Lady Audley’s Sexuality

“In those troublesome dreams he saw Audley Court, rooted up from amidst the green pastures and the shady hedgerows of Essex, standing bare and unprotected upon that desolate northern shore, threatened by the rapid rising of a boisterous sea, whose waves seemed gathering upward to descend and crush the house he loved. As the hurrying waves rolled nearer and nearer to the stately mansion, the sleeper saw a pale, starry face looking out of the silvery foam, and knew that it was my lady, transformed into a mermaid, beckoning his uncle to destruction.” Volume 2, Chapter 9.

This passage continues a theme in the novel of depicting women as otherworldly and mystical. Lady Audley being a siren is significant because sirens tend to represent ideas of temptation and deception. Robert sees Lady Audley as an evil entity, luring the good men in his life (George and Sir Michael) to their demise. This ties into the idea that gothic literature often references, that women who express their sexuality are inherently evil and manipulative. Language such as “bare” and “unprotected” indicate that the men of Audley court were vulnerable to the destruction Lady Audley would bring. In this dream, the waves symbolize the danger that the Audley family is in. Lady Audley being a siren implies that she is controlling the waves, as sirens often have power over water in literature.

Robert being so absorbed with Lady Audley’s gender and sexuality could be indicative that he is jealous of her. It is hinted that Robert has feelings for George mainly through his relationship with Clara, but his feelings towards Lady Audley convey a similar message. Lady Audley is able to have a hold over George that Robert never will, and that may be the cause of his resentment for her. In this passage specifically, Robert expresses a feeling of helplessness and not being able to steer his uncle away from Lady Audley’s influence. Robert likely feels a similar way about Lady Audley’s former influence on George. This could clarify why he refers to her as evil and why he goes on tangents about women in general.

2 thoughts on “Lady Audley’s Sexuality”

  1. The way you connected Robert calling Lady Audley not only a dangerous mythical creature but a siren to her sexuality is spot on for describing the power she wields during the novel. Lady Audley has no money which is truly hers, no possessions which are not given to her by her husband. But she has such a beautiful face, and sweet, disarming childish behavior, that she is able to get whatever she wants. From an outsider’s view of someone not caught in her web– first Alicia, then Robert– Lady Audley seems uncanny and fake in just how perfect she is, a “wax doll” or a siren. Even her ‘flaws,’ her naivete and her vanity, are carefully within bounds of what is expected of a ideal woman of her (current) class. As for Robert’s jealously of Lady Audley, I think that Robert homosocial desires for George is the explanation for how Robert snaps out her ‘siren song.’ He thinks he is in love with his aunt when he first meets her, but George’s disappearance, possibly at her hand, shows that Robert loves George more, a love which drives him out of his own laziness and comfort at the beginning of the book.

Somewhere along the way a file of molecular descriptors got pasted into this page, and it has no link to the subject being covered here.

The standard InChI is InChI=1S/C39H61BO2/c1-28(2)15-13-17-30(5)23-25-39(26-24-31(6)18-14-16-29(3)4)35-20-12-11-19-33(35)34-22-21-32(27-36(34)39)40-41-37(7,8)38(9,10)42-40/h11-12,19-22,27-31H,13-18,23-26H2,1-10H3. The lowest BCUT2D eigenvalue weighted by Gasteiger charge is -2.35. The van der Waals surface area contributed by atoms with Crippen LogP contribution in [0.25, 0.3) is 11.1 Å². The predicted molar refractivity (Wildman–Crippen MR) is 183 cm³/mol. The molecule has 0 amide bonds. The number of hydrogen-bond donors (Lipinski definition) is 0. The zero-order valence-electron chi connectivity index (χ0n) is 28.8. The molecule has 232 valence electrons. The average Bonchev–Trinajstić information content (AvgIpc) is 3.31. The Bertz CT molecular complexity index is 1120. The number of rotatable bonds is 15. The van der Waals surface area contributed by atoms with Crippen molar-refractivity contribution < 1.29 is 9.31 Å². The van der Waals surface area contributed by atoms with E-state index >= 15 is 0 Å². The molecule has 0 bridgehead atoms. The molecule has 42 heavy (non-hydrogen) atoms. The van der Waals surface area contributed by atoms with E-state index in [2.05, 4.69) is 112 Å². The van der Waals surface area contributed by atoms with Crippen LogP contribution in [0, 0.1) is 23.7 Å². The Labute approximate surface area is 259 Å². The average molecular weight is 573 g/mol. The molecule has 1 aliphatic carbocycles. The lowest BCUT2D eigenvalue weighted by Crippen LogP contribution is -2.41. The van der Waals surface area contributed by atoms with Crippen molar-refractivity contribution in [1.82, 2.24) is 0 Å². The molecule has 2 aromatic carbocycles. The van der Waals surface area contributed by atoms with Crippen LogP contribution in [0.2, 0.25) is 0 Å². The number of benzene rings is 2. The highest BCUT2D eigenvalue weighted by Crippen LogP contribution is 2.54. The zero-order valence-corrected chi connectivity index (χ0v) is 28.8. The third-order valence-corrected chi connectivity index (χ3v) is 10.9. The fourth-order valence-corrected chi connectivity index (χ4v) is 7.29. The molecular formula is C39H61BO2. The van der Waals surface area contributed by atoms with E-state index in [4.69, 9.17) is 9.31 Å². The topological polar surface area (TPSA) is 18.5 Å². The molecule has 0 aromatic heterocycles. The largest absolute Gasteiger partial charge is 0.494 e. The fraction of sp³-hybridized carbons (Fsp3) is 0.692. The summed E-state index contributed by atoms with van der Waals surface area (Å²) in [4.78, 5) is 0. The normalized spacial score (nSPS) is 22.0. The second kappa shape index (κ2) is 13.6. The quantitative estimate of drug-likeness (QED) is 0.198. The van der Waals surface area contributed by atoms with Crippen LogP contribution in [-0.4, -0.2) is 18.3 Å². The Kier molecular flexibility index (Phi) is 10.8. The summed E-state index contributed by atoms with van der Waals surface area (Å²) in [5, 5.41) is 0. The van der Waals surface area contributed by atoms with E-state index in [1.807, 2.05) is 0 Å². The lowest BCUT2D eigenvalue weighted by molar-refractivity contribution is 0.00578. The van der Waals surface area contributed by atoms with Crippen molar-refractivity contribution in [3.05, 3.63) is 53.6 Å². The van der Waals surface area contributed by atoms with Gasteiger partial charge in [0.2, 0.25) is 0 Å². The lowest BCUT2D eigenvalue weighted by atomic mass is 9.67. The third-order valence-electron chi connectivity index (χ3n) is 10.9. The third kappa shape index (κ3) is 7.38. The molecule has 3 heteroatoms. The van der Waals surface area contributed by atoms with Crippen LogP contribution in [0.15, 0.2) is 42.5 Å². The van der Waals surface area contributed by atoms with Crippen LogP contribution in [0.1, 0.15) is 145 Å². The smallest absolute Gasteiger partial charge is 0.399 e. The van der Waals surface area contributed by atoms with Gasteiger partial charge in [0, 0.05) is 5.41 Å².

2. Hmm, the comment you made about Robert being jealous of Lady Audley’s gender and sexuality is so interesting! I definitely agree. We know that Robert was especially fond of George, who was LA’s “ex” husband, but the power she had controlling men with her looks is also what he envies. This probably explains why he was such a drama queen throughout the whole novel. He hated women who used sexism and the negative stigma of femininity to their advantage, which is ironic.

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